The United States' Supreme Court has never upheld a claim of estoppel against the government. A citizen relying on the government's advice does that at her peril: if the government wrongfully misrepresents or misinterprets a statute it can (and by some interpretations, must) go back on its word leaving the aggrieved citizen with no recourse. The Supreme Court has provided many arguments for this position, but the core of its rationale is premised on protecting what Europeans refer to as "the principle of legality." The principle of legality states that the Executive cannot waive requirements from primary legislation or deviate from statutes, even to protect an individual's reliance. This article demonstrates how similar concerns affect the legal systems of the United Kingdom, France, and Israel. However, embracing this principle comes with a price. There are costs to the (often innocent) citizen who relies on the government's advice and suffers monetarily or may find herself deprived of autonomy as well. There are also costs to the government: its legitimacy may be questioned and trust lost. The approach of the United States does not balance these costs; it completely favors the principle of legality. The other systems that are discussed here do a better job of balancing the interests of the government and individual while providing protection to the relying citizen. The U.K., France, and Israel not only protect reliance in a number of situations, these countries also provide monetary damages when forcing the government to adhere to its initial position would substantially harm the public interest. By drawing on comparative materials to underscore the interests at stake, this article demonstrates that it is unjustified for a system to fail to protect reliance. In offering an administrative law solution and a monetary remedy in cases where enforcement is inappropriate, I suggest an approach that both balances the principle of legality and also protects citizen interest.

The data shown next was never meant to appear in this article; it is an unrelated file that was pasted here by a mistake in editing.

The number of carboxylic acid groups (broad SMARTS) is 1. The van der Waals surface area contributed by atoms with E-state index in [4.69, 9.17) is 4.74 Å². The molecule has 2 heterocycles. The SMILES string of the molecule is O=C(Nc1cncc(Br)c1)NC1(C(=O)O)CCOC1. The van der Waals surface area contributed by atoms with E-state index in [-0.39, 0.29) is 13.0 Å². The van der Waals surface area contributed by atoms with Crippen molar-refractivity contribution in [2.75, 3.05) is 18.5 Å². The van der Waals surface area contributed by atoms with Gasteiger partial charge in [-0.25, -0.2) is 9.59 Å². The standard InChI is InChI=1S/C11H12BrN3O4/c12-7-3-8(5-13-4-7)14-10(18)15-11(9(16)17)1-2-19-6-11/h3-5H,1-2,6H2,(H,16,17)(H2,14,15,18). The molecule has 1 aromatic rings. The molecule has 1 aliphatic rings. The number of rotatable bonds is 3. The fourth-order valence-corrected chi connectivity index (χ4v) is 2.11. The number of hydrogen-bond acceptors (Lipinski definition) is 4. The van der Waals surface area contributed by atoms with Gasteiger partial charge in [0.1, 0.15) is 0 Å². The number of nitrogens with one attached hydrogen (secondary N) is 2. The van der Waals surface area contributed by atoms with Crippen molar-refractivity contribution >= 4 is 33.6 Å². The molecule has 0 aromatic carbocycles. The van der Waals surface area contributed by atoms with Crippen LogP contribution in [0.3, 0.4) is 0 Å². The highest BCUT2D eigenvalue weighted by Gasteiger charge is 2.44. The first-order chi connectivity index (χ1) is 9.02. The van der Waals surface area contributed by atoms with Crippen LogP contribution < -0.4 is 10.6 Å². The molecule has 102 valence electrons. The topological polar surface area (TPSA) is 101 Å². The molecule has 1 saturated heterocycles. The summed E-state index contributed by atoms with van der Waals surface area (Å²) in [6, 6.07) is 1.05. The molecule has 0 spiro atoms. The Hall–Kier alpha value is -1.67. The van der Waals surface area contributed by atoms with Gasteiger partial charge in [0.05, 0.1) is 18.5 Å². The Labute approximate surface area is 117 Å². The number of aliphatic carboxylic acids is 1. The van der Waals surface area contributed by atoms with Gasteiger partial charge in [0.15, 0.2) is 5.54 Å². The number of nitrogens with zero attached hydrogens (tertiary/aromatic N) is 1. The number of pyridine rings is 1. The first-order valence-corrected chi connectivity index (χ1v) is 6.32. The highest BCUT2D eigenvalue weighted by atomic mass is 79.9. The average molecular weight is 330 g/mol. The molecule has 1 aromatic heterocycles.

Dorit Rubinstein Reiss,
Relying on Government in Comparison: What Can the United States Learn from Abroad in Relation to Administrative Estoppel,
38 Hastings Int'l & Comp. L. Rev. 75
Available at: https://repository.uchastings.edu/hastings_international_comparative_law_review/vol38/iss1/2